Grief Has No Expiration Date; You Don’t Need to Feel Guilty for Your Sadness

Woman Sitting Alone

“They say time heals all wounds, but that presumes the source of the grief is finite.” ~Cassandra Clare

I lost my father to a heart attack when I was sixteen. I went to school on the morning of April 14, 2008 having a dad and went home that night not having one. I soon found myself dealing with an unfamiliar cocktail of emotions, pain so overwhelming that I wouldn’t wish it on anyone.

Every time I thought I was pulling myself together, I’d notice his belt buckle sitting on the dresser, or a pair of his socks on the floor, and suddenly the haphazard stitches I’d been sewing myself up with would tear open with heart-wrenching sobs.

I lost the ability to make simple decisions like what takeout restaurant to order from or what to watch on TV. Nothing made sense that week.

Dad had been my best friend, though not in the sense that he tried to act my age or allowed me to get away with things. On the contrary, my father was quite strict, always pushing me to be a better person.

He was my best friend in that I could go to him with any worry and receive honest, unbiased advice. He forced me to see the good in myself instead of dwelling on the negative. I could cry in front of him knowing that he didn’t feel awkward or want to avoid me like dad characters on TV sitcoms.

On the day of his death I had to accept that I could rely on no one but myself. That in and of itself seemed challenging, but now I had the added burden of everyone else depending on me. I was the shoulder that my mother and younger sister cried on.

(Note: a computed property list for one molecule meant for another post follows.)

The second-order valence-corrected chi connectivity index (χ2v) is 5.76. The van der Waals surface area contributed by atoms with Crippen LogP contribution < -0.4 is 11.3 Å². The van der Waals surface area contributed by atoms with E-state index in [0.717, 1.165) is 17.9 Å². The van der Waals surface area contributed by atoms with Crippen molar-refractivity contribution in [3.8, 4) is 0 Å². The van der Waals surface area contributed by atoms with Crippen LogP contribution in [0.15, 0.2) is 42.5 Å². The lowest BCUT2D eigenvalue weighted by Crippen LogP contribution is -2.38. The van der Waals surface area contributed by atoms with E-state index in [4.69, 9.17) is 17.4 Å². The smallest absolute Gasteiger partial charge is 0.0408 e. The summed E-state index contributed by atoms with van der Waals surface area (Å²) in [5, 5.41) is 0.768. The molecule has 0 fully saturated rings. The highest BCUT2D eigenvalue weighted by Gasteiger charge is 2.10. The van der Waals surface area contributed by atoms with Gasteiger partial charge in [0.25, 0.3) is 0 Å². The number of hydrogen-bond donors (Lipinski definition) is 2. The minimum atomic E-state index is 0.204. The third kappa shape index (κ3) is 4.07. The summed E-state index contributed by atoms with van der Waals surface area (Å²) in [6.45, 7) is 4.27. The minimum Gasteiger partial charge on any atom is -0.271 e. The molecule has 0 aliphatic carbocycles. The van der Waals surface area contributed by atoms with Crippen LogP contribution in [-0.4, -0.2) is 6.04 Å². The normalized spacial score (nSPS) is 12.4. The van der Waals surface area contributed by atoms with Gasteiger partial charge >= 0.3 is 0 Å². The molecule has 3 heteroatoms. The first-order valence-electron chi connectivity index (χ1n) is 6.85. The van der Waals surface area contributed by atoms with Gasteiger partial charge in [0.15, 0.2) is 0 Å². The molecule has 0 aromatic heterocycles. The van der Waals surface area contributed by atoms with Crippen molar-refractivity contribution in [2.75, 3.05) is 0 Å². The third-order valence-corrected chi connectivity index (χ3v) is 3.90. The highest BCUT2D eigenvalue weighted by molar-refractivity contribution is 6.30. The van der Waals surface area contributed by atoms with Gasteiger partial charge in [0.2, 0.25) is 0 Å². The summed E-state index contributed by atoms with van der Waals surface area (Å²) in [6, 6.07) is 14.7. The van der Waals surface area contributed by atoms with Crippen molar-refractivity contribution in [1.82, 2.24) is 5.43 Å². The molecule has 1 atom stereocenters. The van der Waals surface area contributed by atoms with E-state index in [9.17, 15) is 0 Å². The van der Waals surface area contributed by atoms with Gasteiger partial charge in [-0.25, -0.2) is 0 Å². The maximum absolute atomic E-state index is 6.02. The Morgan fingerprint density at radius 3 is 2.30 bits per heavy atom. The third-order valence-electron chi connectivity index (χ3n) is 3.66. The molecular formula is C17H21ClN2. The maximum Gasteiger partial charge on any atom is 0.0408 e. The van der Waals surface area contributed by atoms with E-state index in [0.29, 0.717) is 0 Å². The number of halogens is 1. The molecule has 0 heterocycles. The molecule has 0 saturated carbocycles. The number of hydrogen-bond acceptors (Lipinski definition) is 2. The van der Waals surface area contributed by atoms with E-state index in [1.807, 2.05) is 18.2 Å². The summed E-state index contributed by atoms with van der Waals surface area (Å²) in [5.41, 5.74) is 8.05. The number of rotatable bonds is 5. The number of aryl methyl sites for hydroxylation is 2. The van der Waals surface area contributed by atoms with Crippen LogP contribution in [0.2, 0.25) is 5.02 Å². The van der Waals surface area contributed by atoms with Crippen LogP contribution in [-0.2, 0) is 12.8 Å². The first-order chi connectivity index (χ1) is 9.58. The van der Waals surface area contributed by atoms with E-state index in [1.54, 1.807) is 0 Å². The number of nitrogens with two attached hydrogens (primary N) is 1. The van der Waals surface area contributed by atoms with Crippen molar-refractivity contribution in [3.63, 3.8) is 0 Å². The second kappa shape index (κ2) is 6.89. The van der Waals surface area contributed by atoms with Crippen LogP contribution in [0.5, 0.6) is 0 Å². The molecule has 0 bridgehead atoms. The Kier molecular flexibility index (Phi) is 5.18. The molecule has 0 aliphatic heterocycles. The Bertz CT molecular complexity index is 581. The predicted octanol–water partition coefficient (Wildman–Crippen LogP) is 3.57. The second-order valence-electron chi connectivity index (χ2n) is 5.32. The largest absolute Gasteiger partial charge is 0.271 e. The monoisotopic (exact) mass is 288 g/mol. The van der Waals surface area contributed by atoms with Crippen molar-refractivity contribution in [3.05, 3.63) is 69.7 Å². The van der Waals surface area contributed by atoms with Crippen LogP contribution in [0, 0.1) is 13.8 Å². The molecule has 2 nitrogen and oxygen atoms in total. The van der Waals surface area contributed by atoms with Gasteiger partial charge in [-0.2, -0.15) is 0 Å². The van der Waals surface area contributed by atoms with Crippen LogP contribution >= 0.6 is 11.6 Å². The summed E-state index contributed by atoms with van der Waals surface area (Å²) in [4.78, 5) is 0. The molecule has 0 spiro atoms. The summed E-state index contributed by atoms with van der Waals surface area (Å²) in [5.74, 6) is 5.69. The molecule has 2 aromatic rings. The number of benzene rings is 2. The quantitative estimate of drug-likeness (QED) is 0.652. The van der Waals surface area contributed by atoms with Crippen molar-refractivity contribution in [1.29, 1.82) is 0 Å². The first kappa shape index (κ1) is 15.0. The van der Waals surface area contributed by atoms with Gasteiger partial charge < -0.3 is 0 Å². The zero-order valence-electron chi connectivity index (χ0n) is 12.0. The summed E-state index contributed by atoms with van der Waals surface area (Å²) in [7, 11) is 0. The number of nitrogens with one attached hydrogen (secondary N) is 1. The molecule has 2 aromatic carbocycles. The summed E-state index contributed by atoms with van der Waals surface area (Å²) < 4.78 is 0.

As the oldest child I became second in command under Mom. She relied on me for help with planning funeral details and making sure papers were in order. I didn’t mind the new role because it was empowering, as though by helping Mom I was giving back to Dad for everything he’d done for me.

My greatest character flaw has always been focusing on the future instead of remaining grounded in the present. Not surprisingly, my father’s death and my long-term response to grief were no different.

I cried for the entire week after he died. I cried along with everyone else at the funeral. Surely that’s all that grieving was supposed to be, right?

When the funeral was over and the house was devoid of mourners, I picked my life up from where I was before his death.

I avoided living in the “now” because the present was too painful, yet simultaneously tried to convince the rest of the world that I was a strong woman dealing with her pain. I stayed focus on getting into college and doing all of the things I knew my father would have wanted for me.

This worked well until my senior year of college. I was on the Dean’s List, I had just gotten accepted into graduate school, and graduation was right around the corner.

Then my boyfriend proposed.

Except, I never expected that he would propose with my mother’s engagement ring, the same ring my father bought and proposed with. There was now a reminder of my father glimmering on my finger every day that I couldn’t ignore.